Take the Hybrid

This week on a Zoom call, a prospect said, “I’m going to go on mute, because I have to get ready. I’m rushing to the airport.”

“Music to my ears,” said one of my colleagues.  He was right.

After 15 months of the pandemic, it was another sign we are returning to normal.

The media have reported extensively about so-called “road warriors” and their adjustment to post-pandemic life.  I’ll leave it to the travel experts and commentators to talk about airline traffic and hotel occupancy.  What I’d like to offer is this—the “hybrid model” will and should be a constant.

Public relations is very much a people business.  It’s about far more than just being a strong media tactician or a capable writer. It’s about being a multi-faceted professional with emotional intelligence, who can assess a situation quickly and then act to provide counsel accordingly.

For years, I – like many others – thought much of our work could only be done in person.  No, you can’t get to “know” somebody over a screen. No, you can’t text a client and build a strategic relationship. And no, you can’t get to understand a company without visiting its corporate headquarters.

It turns out, of course, that PR ended up being like many professions.  You can do great work and even win more business with just a laptop and cell phone.  You can get to know someone and offer high-level counsel without ever being in the same room.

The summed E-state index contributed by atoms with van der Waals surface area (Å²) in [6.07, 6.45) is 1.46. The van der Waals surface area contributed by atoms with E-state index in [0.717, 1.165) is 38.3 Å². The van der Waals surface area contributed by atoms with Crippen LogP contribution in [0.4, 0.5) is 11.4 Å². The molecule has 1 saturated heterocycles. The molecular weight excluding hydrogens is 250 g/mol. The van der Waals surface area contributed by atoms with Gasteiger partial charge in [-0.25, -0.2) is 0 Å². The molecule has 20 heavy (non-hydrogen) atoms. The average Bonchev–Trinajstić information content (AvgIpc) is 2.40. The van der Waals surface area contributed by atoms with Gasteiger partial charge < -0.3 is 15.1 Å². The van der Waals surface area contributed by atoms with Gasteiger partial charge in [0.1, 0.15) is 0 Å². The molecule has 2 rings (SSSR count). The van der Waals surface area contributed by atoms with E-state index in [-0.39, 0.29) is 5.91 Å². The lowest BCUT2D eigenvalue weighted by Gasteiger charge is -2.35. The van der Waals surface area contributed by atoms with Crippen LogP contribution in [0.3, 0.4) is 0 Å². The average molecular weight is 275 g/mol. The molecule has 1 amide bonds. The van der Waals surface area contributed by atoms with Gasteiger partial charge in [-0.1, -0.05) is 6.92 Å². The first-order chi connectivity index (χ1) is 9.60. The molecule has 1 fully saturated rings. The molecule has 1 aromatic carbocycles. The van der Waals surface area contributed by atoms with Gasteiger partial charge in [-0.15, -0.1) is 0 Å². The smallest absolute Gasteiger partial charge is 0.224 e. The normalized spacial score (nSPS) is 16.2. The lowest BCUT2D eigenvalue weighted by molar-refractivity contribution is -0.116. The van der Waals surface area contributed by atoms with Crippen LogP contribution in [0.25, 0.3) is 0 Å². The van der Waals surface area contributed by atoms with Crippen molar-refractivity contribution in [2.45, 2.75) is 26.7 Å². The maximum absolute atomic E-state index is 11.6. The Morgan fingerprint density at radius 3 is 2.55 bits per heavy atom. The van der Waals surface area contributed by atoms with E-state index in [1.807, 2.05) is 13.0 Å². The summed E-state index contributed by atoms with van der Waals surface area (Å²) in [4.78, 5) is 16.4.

But what I also realize after talking with so many other professionals over these past months, is that those of us who started our careers years before the pandemic have built and refined skills that are developed and shaped by being in person.

We had mentors—people who would meet for coffee or lunch and give their best advice.  We sat with executives on the way to meetings and got to learn about them as individuals, which helped give us confidence and overcome some of our shortcomings as newer professionals.  That couldn’t and wouldn’t have happened on Zoom.

I’m not saying this as a way to pine for “the good old days.”  Today’s technology presents amazing possibilities.  Today’s PR executive can live just about anywhere, be just as productive and connect instantaneously all over the globe.  Just 15 months ago, we were calling London and Bangalore on faulty conference lines.  Now, we meet via a clear video connection within seconds.

So, here’s the simple advice – take the hybrid model.

Make time for your family, make time for yourself; and with a few exceptions, you generally don’t need to fly to Los Angeles from New York and back in one day to conduct a client meeting that might last just a few hours. However, you do need to meet the people you work with—and understand their feelings, values and culture.  A quarterly visit to a client will do wonders—especially if you don’t need to travel far.  A weekly or twice a week visit to your own office might be inspiring. If you live far away, try for quarterly visits.

With hybrid, you’ll build your confidence, understand your client and organization better, and learn new skills along the way—and you’ll come to know yourself better, too.

With some days spent at home and other days on the road, you too might find the noise and bustle of rushing to the airport to be musical.

By Seth Linden, President of Dukas Linden Public Relations


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